It’s been a bad week for stars of erotic European arthouse films: A day after the announcement that Last Tango In Paris’ Maria Schneider had died comes news of the death of Lena Nyman, star of sexually charged Swedish films I Am Curious (Yellow) and I Am Curious (Blue). Nyman was 66.
In Vilgot Sjöman’s 1967 film, Nyman played the character “Lena Nyman”—a young girl engaged equally in sociopolitical activism and her own blossoming sexual liberation… who also happens to be starring in a film directed by Vilgot Sjöman. The inserts of Nyman’s interviewing people for a documentary she’s working on, the strange dream sequences involving Martin Luther King Jr. (whom Sjöman interviewed while King was in Stockholm), and scenes where Sjöman actually interrupts the action and engages with Nyman as an actress made for a fractured narrative that became even more pronounced in the 1968 follow-up I Am Curious (Blue), which offered a parallel version of the same story that further broke the fourth wall. (Sjöman originally intended to run them both as one long, three-and-a-half-hour film.)
But for all its structural inventiveness, I Am Curious was most notorious for its frank sex scenes and rampant nudity, causing it to be seized by U.S. Customs and banned for years in many cities, sparking several long legal battles—including one in front of the Supreme Court. And as with Schneider, Nyman was forced to battle the public perception that she was less an actress than an actual whore, as Gary Giddins noted in his write-up for the films’ Criterion edition, receiving scores of insults and even death threats in its wake. (That Nyman was not a glamorous, movie-star beauty only added to the heightened reality, and thus the idea that the film crossed a line.) Yet unlike Schneider, despite the backlash Nyman seemed unafraid to be among those who represented the sexual revolution, starring in many more films that pushed the boundaries of social mores.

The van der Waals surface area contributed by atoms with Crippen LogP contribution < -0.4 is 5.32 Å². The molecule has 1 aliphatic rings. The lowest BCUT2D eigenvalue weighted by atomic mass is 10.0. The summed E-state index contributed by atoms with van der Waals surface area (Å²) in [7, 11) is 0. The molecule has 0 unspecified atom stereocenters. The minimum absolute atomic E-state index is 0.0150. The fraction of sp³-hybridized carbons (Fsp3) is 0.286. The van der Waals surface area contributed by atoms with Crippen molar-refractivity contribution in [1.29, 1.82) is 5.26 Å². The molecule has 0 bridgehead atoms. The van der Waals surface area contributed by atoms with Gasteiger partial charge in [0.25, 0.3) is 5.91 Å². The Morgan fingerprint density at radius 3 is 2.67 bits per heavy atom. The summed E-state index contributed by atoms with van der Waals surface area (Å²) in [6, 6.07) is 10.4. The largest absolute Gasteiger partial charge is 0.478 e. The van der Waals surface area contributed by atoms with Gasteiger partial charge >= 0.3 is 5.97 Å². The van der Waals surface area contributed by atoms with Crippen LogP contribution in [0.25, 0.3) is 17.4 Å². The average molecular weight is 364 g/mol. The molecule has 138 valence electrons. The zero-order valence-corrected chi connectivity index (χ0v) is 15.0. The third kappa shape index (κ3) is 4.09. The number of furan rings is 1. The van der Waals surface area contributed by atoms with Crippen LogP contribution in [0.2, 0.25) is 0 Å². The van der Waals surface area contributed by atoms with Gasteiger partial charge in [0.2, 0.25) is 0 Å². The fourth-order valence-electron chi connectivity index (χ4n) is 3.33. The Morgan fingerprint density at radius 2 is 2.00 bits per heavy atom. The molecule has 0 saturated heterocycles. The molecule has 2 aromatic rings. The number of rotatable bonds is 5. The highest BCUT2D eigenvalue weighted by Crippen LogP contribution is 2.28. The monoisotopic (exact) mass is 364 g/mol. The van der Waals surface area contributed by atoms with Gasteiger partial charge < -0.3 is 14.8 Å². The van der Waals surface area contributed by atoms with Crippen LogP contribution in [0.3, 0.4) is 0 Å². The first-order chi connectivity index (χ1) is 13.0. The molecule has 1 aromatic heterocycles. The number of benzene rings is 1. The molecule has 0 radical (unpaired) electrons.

In all, Nyman starred in more than 50 Swedish films and TV shows over the course of her career, working steadily until just a few years ago. Her other best-known role to international audiences came in 1978, when she played the mentally impaired sister to Liv Ulmmann’s accomplished pianist in Ingmar Bergman’s Autumn Sonata. Playing a role far removed from the spry, libidinous girl of I Am Curious, Nyman’s Helena is a woman whose frustration at her inability to properly communicate leads to one of the film’s most haunting scenes as Nyman explodes in a fit of spastic anger. Although Nyman’s legacy is unquestionably linked to the freewheeling eroticism of I Am Curious, time and again Nyman proved she was a versatile actress capable of both the extremes and quietude of human emotion.